Central California Council of Diving Clubs, Inc.

Abalone Armageddon

We were going to call this page 'Ab Gab' in order to pass on divers' observations regarding abalone, kelp, and purple sea urchins. But after accumulating some of the material there is no doubt that this treasured California resource is in dire straits. An excellent summary of the situation "Collapse of the kelp forest?", written by Mary Callahan was published in the Santa Rosa Press Democrat in April, 2016, with its astounding photo of an abalone on a runt of a kelp stalk. A copy may be read from the San Jose Flipper Dippers May newsletter at Collapse.

Abalone harvesters during the first 3 months of the season reported numerous shrunken feet inside of large shells. Rocky areas devoid of kelp but with thousands of small blue sea urchins were described in both Sonoma and Mendocino Counties.

On the August first reopening of abalone season the San Jose Flipper Dippers on an outing to Timber Cove reported mixed results. Carl Tuttle summarized for the club that some areas had healthy abalone in kelp beds, areas with a small amount of kelp had some abalone, while areas that we were covered with purple sea urchins had no kelp with very few to no abalone. One member reported seeing a purple sea urchin attached to the top of a short stalk of kelp. Upon cleaning the abs it was observed that those taken from the more sparse kelp areas and those from non-kelp areas were substantially smaller. It appears that the abs in some areas may not be getting enough to eat.

Abalone diver John Salisbury, diving south of Mendocino on August 12-13, came across a dead abalone on the bottom, foot side up, that had apparently died of starvation. He reports that the body was shriveled and hard as a tennis shoe sole. He used the word "depressing" to see this. The bottom, lush with kelp in previous years, was barren except for many small sea urchins. An area about 100 yards away still had a good stand of kelp with a lot of nice abalone.

On the weekend of the 13-14th a club that wishes to remain anonymous stayed at Ocean Cove and gave no word as to where they dove for abalone. They found more than one 10" abalone, in shell size, but the meat was small. The abs were starving. Some vertical walls were covered with the big ones as they seemed to be leaving their crevasses in search of food. Also noted were abs on top of abs as one eats the algae off another. The operative descriptive word here was "pitiful".

In the August, 2016, issue of MBNMS Newsletter, Capt. Phil Sammet has some alarming observations from the Point Arena and Fort Bragg areas, noting the marked changes which have occurred over the last two seasons. The small purple urchins have covered many miles of reefs (Phil says over 100 miles!), eating every bit of kelp. Abalone, as we all know, rely on kelp for their main diet, and are starving as a result. His report follows.

The Rockfish Files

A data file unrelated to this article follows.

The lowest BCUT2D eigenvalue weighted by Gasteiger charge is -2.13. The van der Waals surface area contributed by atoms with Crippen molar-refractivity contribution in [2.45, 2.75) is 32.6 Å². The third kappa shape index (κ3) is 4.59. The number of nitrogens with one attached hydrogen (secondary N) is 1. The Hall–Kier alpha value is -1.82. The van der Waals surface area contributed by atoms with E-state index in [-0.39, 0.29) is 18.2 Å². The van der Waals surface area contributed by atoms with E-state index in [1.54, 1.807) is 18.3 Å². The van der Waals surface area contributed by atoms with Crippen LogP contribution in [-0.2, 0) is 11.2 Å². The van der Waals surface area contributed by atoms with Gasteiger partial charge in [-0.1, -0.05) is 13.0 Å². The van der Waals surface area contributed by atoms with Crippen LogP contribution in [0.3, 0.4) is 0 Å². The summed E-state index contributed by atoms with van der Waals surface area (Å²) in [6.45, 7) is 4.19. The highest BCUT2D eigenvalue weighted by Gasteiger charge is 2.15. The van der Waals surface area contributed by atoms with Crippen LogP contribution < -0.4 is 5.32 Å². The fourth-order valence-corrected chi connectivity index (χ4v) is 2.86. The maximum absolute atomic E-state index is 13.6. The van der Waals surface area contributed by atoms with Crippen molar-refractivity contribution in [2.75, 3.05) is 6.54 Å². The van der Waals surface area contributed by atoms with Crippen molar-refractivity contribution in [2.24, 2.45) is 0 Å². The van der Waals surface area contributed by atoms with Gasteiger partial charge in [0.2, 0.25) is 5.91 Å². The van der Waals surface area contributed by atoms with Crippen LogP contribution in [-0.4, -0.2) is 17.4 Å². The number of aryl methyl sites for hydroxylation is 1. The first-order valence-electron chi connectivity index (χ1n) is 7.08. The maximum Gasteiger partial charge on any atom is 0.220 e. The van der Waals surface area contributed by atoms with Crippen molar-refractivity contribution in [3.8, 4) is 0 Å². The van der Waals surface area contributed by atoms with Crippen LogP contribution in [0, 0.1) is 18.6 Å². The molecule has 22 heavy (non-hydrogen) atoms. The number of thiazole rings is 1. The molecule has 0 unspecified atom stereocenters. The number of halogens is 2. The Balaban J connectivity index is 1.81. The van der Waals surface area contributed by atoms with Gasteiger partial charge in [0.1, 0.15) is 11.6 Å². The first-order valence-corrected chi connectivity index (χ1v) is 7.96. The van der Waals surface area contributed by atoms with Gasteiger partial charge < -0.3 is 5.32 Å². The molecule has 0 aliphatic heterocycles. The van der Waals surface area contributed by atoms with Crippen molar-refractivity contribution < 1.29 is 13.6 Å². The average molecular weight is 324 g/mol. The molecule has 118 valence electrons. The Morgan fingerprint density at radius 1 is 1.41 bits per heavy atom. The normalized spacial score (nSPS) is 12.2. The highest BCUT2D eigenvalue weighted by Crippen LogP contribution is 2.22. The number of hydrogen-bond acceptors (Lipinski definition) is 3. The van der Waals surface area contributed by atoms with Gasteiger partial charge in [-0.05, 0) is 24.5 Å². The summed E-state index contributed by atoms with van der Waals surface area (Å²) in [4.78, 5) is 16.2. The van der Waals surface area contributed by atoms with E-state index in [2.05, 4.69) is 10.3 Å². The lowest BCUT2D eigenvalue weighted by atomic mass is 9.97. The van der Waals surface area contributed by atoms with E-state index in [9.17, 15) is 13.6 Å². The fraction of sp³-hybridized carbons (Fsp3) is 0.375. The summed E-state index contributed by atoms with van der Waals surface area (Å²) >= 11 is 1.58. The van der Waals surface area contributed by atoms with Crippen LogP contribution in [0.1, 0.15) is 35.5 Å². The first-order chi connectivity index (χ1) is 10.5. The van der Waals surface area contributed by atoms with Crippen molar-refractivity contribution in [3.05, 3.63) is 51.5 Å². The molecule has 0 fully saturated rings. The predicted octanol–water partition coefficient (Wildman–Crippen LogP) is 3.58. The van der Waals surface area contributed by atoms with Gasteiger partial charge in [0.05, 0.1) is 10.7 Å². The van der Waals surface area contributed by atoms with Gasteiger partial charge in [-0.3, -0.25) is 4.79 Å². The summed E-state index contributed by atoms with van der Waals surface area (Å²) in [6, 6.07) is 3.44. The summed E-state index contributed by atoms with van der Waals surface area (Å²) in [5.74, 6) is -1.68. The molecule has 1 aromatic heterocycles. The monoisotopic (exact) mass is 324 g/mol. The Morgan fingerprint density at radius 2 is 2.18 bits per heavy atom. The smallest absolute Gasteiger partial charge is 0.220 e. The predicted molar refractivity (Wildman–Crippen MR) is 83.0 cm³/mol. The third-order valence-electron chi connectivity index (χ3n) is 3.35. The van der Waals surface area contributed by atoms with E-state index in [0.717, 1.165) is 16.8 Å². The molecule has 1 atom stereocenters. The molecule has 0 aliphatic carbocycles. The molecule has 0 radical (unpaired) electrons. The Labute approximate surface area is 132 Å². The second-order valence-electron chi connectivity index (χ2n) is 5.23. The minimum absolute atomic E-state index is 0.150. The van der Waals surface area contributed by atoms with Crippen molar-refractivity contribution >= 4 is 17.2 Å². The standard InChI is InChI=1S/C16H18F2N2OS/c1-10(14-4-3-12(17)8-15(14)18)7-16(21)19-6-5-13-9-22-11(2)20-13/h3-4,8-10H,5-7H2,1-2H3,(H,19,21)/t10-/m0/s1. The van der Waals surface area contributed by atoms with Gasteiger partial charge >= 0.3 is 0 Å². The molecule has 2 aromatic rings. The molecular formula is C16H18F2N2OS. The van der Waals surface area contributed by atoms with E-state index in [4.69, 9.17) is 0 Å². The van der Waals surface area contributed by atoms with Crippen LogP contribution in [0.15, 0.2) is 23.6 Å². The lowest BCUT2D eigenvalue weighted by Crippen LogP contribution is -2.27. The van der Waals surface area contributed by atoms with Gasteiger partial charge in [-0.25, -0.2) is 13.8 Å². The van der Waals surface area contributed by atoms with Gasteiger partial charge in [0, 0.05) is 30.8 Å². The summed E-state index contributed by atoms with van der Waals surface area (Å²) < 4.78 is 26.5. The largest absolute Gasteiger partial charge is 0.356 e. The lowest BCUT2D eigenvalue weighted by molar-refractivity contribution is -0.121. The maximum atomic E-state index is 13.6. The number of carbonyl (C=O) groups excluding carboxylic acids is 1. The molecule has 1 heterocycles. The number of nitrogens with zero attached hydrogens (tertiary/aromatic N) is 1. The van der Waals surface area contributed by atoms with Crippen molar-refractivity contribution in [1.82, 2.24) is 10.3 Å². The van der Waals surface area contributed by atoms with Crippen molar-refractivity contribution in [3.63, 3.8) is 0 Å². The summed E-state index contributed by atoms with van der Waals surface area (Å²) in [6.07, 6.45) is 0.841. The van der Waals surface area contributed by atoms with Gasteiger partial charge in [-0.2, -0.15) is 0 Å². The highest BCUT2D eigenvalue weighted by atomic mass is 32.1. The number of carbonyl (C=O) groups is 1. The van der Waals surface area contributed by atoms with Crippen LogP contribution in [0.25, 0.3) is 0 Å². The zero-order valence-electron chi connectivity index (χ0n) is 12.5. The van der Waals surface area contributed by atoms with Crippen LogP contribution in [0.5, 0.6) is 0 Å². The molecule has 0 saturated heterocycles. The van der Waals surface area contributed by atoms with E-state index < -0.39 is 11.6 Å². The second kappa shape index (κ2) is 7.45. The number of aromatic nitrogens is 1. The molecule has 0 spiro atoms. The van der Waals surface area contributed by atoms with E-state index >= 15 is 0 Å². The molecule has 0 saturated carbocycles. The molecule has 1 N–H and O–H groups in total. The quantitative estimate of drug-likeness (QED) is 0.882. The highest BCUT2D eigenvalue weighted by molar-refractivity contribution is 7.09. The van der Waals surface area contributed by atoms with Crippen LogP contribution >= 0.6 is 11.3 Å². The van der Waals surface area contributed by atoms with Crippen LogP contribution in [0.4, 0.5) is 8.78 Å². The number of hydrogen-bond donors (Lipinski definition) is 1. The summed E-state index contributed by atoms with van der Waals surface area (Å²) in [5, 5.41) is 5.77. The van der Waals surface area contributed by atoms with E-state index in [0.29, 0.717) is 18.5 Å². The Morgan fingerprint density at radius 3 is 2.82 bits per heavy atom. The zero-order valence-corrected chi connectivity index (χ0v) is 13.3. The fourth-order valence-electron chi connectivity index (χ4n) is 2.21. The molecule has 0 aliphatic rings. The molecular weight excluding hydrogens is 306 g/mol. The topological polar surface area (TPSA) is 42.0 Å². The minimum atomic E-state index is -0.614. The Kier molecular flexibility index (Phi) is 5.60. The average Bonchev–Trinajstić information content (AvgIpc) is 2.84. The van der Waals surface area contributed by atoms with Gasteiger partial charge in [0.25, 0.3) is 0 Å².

by Capt. Phil

I wanted to write a little something about my recent visits to Point Arena as well as Fort Bragg. I was there as diving support for Reefcheck. I also took some time to do a little diving on my own. I have been diving in the Sonoma and Mendocino for many years as I am sure many of you have. Last season and this season have marked a major change in the north coast environment.  Urchins have covered the reefs for over one hundred miles of the north coast. The small purple urchins (Strongylocentrotus pupuratus) eat kelp if it is hungry and at this time they have eaten every bit of it, leaving none. 




The abalones are desperately looking for food. They have resorted to eating red algae on the backs of their fellow mollusks. Because otters have been removed from the north coast for so long, people have been the keystone species there, removing urchins commercially and abalone recreationally. The problem is we are not doing a good job. The urchins are not commercially viable at present, due to size, and we restrict the take of abalone (unless you are a poaching flash mob at low tide) which I have seen is now doing a fabulous job restoring balance on the reef by taking everything in sight. There is a total system collapse up north that has not yet hit rock bottom. Will kelp grow back? Nope, not until the urchin population is reduced. Will the abalone die? Maybe, I don't know how long they can hold out. Will the urchins eat themselves out of existence? I don't know. I must say that I am happy to be back in a healthy kelp forest with otters that know how to treat an urchin. We as a society choose the environment we work and live within, in MBNMS we have a great balance. A vibrant kelp forest, The great whales and Well managed fish stocks.  But remember this is a choice. It requires work

Capt. Phil

What is happening reminds us of the Oklahoma dust bowl of the 1930s where droughts were followed by plagues of grasshoppers that ate any remaining vegetation and then the winds blew the dry soil away. The farmers who relied on their crops had to move or die. For several years we've had a perfect storm of oceanic changes which have shrunk the kelp forests and the currents are now bringing plagues of sea urchins which are eating any remaining vegetation. Unfortunately the abalone who rely on the kelp are not able to move so will die.

Lastly, CDFW published a summary article of conditions that have led up to the current dire situation. To access that, copy and past this address in your browser: https://cdfwmarine.wordpress.com/2016/03/30/perfect-storm-decimates-kelp/.